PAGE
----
Yeast infection vs BV: Causes, symptoms and treatment
Reviewed by our clinical team
If you’re experiencing itching and discomfort in and around your vagina, it can be hard to know if you’ve got a yeast infection or bacterial vaginosis (BV). Learning what’s normal for you when it comes to vaginal discharge and the look and feel of your vulva and vagina, will make it easier to spot when things aren’t quite right.
In this article we’ll explore the symptoms, causes and treatment of yeast infections and bacterial vaginosis.
Are BV and yeast infections the same?
BV and yeast infections are common vaginal problems, that many women experience. Although similar, these vaginal infections aren’t completely the same. They’re caused by different organisms:
- BV is caused by an overgrowth of bacteria in the vagina
- Yeast infections are caused by an overgrowth of the fungus Candida
While symptoms might overlap, the causes of BV and yeast infections are different. So, they need different treatments. If you think you might have BV, or a yeast infection speak to your GP for more advice.
Difference between BV and yeast infections
The main differences between BV and yeast infections are the symptoms you experience. As our table below shows:
Difference between thrush and BV
Bacterial vaginosis is caused by bacteria whereas a yeast infection like thrush is caused by a fungus. Thrush is often used to specific type of yeast infection that occurs in the vagina, mouth and throat. Thrush is commonly caused by the fungus Candida albicans.
Bacterial vaginosis vs yeast infection symptoms
Symptoms can vary from person to person. You might experience a combination of symptoms. If you think you have a vaginal infection you should speak to your GP, as the treatment for BV and yeast infections is different.
- Thin, greyish-white or white discharge
- Vaginal discharge which has a fishy odour
- You may have itching or burning sensation in the vaginal area
- Pain or discomfort when you wee or have sex
- Typically, no redness or swelling of the vaginal area
Yeast infection symptoms
- Thick, white, lumpy vaginal discharge
- Odourless discharge
- Intense itching and burning in the vaginal and vulvar area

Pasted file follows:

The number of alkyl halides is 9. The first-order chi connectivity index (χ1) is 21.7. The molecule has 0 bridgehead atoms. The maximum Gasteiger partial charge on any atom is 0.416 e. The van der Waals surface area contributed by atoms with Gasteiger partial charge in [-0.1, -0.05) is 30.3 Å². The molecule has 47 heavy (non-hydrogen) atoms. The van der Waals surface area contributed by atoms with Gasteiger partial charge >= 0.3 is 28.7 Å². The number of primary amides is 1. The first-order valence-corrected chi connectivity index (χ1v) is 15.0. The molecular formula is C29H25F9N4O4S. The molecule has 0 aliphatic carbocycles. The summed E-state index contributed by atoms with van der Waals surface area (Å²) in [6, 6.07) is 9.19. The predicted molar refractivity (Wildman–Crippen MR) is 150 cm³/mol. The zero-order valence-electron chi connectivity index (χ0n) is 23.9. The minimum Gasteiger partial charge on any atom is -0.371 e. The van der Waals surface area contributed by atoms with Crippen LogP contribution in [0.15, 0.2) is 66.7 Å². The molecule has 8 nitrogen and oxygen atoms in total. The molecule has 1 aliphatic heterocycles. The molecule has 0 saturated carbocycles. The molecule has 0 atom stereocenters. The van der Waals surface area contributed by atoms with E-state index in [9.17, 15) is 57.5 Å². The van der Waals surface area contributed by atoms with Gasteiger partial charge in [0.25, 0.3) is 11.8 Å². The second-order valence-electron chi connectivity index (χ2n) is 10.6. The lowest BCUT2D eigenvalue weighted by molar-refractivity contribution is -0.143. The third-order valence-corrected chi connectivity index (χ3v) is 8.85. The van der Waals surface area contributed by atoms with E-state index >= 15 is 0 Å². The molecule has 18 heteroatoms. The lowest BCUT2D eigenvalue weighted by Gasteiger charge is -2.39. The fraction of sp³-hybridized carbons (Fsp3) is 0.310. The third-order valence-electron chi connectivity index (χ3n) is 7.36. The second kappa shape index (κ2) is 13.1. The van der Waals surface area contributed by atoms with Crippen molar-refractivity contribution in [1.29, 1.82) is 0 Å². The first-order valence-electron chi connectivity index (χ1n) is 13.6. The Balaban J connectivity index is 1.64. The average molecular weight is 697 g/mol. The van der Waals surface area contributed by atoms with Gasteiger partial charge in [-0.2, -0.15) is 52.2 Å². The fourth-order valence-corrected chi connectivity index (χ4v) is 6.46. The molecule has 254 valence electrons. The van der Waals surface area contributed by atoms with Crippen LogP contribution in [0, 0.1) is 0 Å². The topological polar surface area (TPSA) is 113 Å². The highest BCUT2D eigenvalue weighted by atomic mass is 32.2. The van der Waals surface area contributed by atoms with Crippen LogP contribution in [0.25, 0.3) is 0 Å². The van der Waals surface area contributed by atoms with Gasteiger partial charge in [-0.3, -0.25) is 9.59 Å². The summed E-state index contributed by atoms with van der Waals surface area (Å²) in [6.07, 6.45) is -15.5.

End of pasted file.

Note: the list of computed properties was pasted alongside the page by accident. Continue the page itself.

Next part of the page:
- Redness and swelling in the vagina and around the vulva
- Pain or discomfort when weeing or having sex
BV is a common problem, which is caused by an imbalance of the “good” and “bad” bacteria in your vagina. You can increase your risk of developing BV by:
- Not using condoms
- Having multiple sexual partners
Yeast infection causes
Yeast fungus like Candida albicans live on our skin. Usually, they don’t cause us any issues. Sometimes there can be too much yeast on our skin which can cause symptoms. Your risk of developing a yeast infection increases:
- Your skin is damaged or irritated
- You use perfumed products, bubble bath or vaginal washes
- You’ve recently had antibiotics
- You’re pregnant
- You have a weakened immune system
BV is typically treated with antibiotics. These could be gels, tablets or creams. The right treatment will depend on how severe your symptoms are. Treatments can include:
- Metronidazole tablet or gel
- Cindamycin cream or tablet
- Tinidazol tablet
Your GP will be able to diagnose your symptoms, so you may find you need an STI treatment instead of BV, as symptoms are similar.
Yeast infection treatment
Yeast infections can usually be treated with antifungal medications. In the form of pills, cream, suppositories and ointments. These are available over the counter or by prescription and can include:
If your symptoms are severe your doctor may recommend a longer course of treatment.
Which one is worse BV or yeast infection?
Both bacterial vaginosis (BV) and yeast infections can cause discomfort, however neither is “worse” than the other. Getting the right treatment quickly will help clear up any symptoms. If left untreated, both conditions can lead to complications.
If you think you have a vaginal infection, you should speak to your GP. Especially if this is the first time you are experiencing symptoms or you’re unsure whether you have an STI. They’ll be able to diagnose you and offer the right treatment.
Your vagina is self-cleaning and has a delicate pH balance. Using scented soaps, vaginal washes among other things can disrupt this balance leading to infections. BV and yeast infections have distinct symptoms, causes and treatments. Speaking to a GP can help you know which condition you’re experiencing. You may even need to do an STI test to make sure your symptoms aren’t caused by an STI instead.